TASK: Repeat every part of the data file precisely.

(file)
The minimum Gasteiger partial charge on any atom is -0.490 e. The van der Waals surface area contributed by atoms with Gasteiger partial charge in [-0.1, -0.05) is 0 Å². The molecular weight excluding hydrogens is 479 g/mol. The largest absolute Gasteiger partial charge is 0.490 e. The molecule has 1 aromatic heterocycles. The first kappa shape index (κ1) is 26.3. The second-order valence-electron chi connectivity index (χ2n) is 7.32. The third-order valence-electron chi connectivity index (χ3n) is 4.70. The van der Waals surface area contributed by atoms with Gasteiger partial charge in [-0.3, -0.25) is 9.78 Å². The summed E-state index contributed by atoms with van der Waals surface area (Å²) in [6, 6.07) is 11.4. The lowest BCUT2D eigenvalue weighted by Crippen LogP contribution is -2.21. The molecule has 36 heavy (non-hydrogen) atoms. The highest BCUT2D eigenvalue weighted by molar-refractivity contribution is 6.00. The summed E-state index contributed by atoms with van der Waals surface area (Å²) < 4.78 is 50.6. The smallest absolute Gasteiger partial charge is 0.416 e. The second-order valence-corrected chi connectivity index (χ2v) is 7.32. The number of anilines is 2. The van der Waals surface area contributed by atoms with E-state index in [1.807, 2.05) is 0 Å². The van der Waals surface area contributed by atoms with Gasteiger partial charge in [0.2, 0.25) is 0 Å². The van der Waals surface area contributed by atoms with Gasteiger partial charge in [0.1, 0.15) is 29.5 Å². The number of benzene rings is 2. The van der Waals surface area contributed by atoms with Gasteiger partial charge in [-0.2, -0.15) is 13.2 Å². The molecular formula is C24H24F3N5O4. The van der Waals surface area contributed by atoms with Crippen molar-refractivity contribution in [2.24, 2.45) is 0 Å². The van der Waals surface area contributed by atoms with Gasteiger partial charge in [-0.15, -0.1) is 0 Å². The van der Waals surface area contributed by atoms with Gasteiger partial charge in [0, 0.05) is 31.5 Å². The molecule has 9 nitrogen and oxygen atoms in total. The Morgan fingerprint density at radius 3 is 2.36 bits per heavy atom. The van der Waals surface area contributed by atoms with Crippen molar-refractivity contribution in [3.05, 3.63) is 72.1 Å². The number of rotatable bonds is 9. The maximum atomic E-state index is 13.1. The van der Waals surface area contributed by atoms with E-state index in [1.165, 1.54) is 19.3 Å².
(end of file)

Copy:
The minimum Gasteiger partial charge on any atom is -0.490 e. The van der Waals surface area contributed by atoms with Gasteiger partial charge in [-0.1, -0.05) is 0 Å². The molecular weight excluding hydrogens is 479 g/mol. The largest absolute Gasteiger partial charge is 0.490 e. The molecule has 1 aromatic heterocycles. The first kappa shape index (κ1) is 26.3. The second-order valence-electron chi connectivity index (χ2n) is 7.32. The third-order valence-electron chi connectivity index (χ3n) is 4.70. The van der Waals surface area contributed by atoms with Gasteiger partial charge in [-0.3, -0.25) is 9.78 Å². The summed E-state index contributed by atoms with van der Waals surface area (Å²) in [6, 6.07) is 11.4. The lowest BCUT2D eigenvalue weighted by Crippen LogP contribution is -2.21. The molecule has 36 heavy (non-hydrogen) atoms. The highest BCUT2D eigenvalue weighted by molar-refractivity contribution is 6.00. The summed E-state index contributed by atoms with van der Waals surface area (Å²) < 4.78 is 50.6. The smallest absolute Gasteiger partial charge is 0.416 e. The second-order valence-corrected chi connectivity index (χ2v) is 7.32. The number of anilines is 2. The van der Waals surface area contributed by atoms with E-state index in [1.807, 2.05) is 0 Å². The van der Waals surface area contributed by atoms with Gasteiger partial charge in [0.2, 0.25) is 0 Å². The van der Waals surface area contributed by atoms with Gasteiger partial charge in [0.1, 0.15) is 29.5 Å². The number of benzene rings is 2. The van der Waals surface area contributed by atoms with Gasteiger partial charge in [-0.2, -0.15) is 13.2 Å². The molecular formula is C24H24F3N5O4. The van der Waals surface area contributed by atoms with Crippen molar-refractivity contribution in [2.24, 2.45) is 0 Å². The van der Waals surface area contributed by atoms with Gasteiger partial charge in [-0.15, -0.1) is 0 Å². The van der Waals surface area contributed by atoms with Gasteiger partial charge in [0, 0.05) is 31.5 Å². The molecule has 9 nitrogen and oxygen atoms in total. The Morgan fingerprint density at radius 3 is 2.36 bits per heavy atom. The van der Waals surface area contributed by atoms with Crippen molar-refractivity contribution in [3.05, 3.63) is 72.1 Å². The number of rotatable bonds is 9. The maximum atomic E-state index is 13.1. The van der Waals surface area contributed by atoms with E-state index in [1.165, 1.54) is 19.3 Å².